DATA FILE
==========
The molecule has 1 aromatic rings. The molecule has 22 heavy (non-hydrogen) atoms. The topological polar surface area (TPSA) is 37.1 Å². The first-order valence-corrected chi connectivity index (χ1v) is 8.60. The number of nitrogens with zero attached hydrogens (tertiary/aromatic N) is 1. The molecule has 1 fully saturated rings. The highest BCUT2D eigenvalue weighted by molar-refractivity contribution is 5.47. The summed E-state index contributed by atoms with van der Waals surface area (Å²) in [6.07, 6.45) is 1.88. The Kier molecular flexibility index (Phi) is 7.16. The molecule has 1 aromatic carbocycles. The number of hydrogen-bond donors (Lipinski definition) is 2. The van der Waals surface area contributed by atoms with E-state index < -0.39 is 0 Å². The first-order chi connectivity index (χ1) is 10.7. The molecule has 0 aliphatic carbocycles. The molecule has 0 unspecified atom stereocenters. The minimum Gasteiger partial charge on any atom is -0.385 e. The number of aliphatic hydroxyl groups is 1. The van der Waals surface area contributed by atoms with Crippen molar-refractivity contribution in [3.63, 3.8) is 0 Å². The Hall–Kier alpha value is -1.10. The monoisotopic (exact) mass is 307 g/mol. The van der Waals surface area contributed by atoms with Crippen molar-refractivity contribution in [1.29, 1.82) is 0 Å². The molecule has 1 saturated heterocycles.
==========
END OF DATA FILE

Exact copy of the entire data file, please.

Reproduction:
The molecule has 1 aromatic rings. The molecule has 22 heavy (non-hydrogen) atoms. The topological polar surface area (TPSA) is 37.1 Å². The first-order valence-corrected chi connectivity index (χ1v) is 8.60. The number of nitrogens with zero attached hydrogens (tertiary/aromatic N) is 1. The molecule has 1 fully saturated rings. The highest BCUT2D eigenvalue weighted by molar-refractivity contribution is 5.47. The summed E-state index contributed by atoms with van der Waals surface area (Å²) in [6.07, 6.45) is 1.88. The Kier molecular flexibility index (Phi) is 7.16. The molecule has 1 aromatic carbocycles. The number of hydrogen-bond donors (Lipinski definition) is 2. The van der Waals surface area contributed by atoms with E-state index < -0.39 is 0 Å². The first-order chi connectivity index (χ1) is 10.7. The molecule has 0 aliphatic carbocycles. The molecule has 0 unspecified atom stereocenters. The minimum Gasteiger partial charge on any atom is -0.385 e. The number of aliphatic hydroxyl groups is 1. The van der Waals surface area contributed by atoms with Crippen molar-refractivity contribution in [3.63, 3.8) is 0 Å². The Hall–Kier alpha value is -1.10. The monoisotopic (exact) mass is 307 g/mol. The van der Waals surface area contributed by atoms with Crippen molar-refractivity contribution in [1.29, 1.82) is 0 Å². The molecule has 1 saturated heterocycles.